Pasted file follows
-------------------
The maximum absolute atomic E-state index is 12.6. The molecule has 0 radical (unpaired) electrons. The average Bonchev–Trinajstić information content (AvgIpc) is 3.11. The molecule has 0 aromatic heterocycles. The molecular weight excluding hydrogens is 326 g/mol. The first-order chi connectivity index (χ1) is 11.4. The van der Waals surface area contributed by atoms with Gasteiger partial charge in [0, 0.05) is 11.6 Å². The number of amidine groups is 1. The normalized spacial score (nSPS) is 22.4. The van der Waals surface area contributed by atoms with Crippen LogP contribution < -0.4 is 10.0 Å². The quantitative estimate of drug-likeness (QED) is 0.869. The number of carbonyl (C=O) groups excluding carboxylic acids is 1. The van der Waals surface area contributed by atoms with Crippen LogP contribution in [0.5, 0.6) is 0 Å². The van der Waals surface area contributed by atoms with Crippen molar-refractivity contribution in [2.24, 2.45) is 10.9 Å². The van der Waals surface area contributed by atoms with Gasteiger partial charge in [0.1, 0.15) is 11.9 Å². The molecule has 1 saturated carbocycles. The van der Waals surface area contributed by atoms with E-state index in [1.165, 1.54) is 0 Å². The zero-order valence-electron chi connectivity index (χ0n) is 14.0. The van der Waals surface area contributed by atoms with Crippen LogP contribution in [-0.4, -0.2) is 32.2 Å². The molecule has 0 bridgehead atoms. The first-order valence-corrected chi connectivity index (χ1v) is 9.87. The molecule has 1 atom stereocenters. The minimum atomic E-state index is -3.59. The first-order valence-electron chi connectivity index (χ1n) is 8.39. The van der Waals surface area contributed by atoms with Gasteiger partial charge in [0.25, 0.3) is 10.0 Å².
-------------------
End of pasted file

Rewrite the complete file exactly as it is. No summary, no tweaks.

The maximum absolute atomic E-state index is 12.6. The molecule has 0 radical (unpaired) electrons. The average Bonchev–Trinajstić information content (AvgIpc) is 3.11. The molecule has 0 aromatic heterocycles. The molecular weight excluding hydrogens is 326 g/mol. The first-order chi connectivity index (χ1) is 11.4. The van der Waals surface area contributed by atoms with Gasteiger partial charge in [0, 0.05) is 11.6 Å². The number of amidine groups is 1. The normalized spacial score (nSPS) is 22.4. The van der Waals surface area contributed by atoms with Crippen LogP contribution < -0.4 is 10.0 Å². The quantitative estimate of drug-likeness (QED) is 0.869. The number of carbonyl (C=O) groups excluding carboxylic acids is 1. The van der Waals surface area contributed by atoms with Crippen LogP contribution in [0.5, 0.6) is 0 Å². The van der Waals surface area contributed by atoms with Crippen molar-refractivity contribution in [2.24, 2.45) is 10.9 Å². The van der Waals surface area contributed by atoms with Gasteiger partial charge in [0.1, 0.15) is 11.9 Å². The molecule has 1 saturated carbocycles. The van der Waals surface area contributed by atoms with E-state index in [1.165, 1.54) is 0 Å². The zero-order valence-electron chi connectivity index (χ0n) is 14.0. The van der Waals surface area contributed by atoms with Crippen LogP contribution in [-0.4, -0.2) is 32.2 Å². The molecule has 0 bridgehead atoms. The first-order valence-corrected chi connectivity index (χ1v) is 9.87. The molecule has 1 atom stereocenters. The minimum atomic E-state index is -3.59. The first-order valence-electron chi connectivity index (χ1n) is 8.39. The van der Waals surface area contributed by atoms with Gasteiger partial charge in [0.25, 0.3) is 10.0 Å².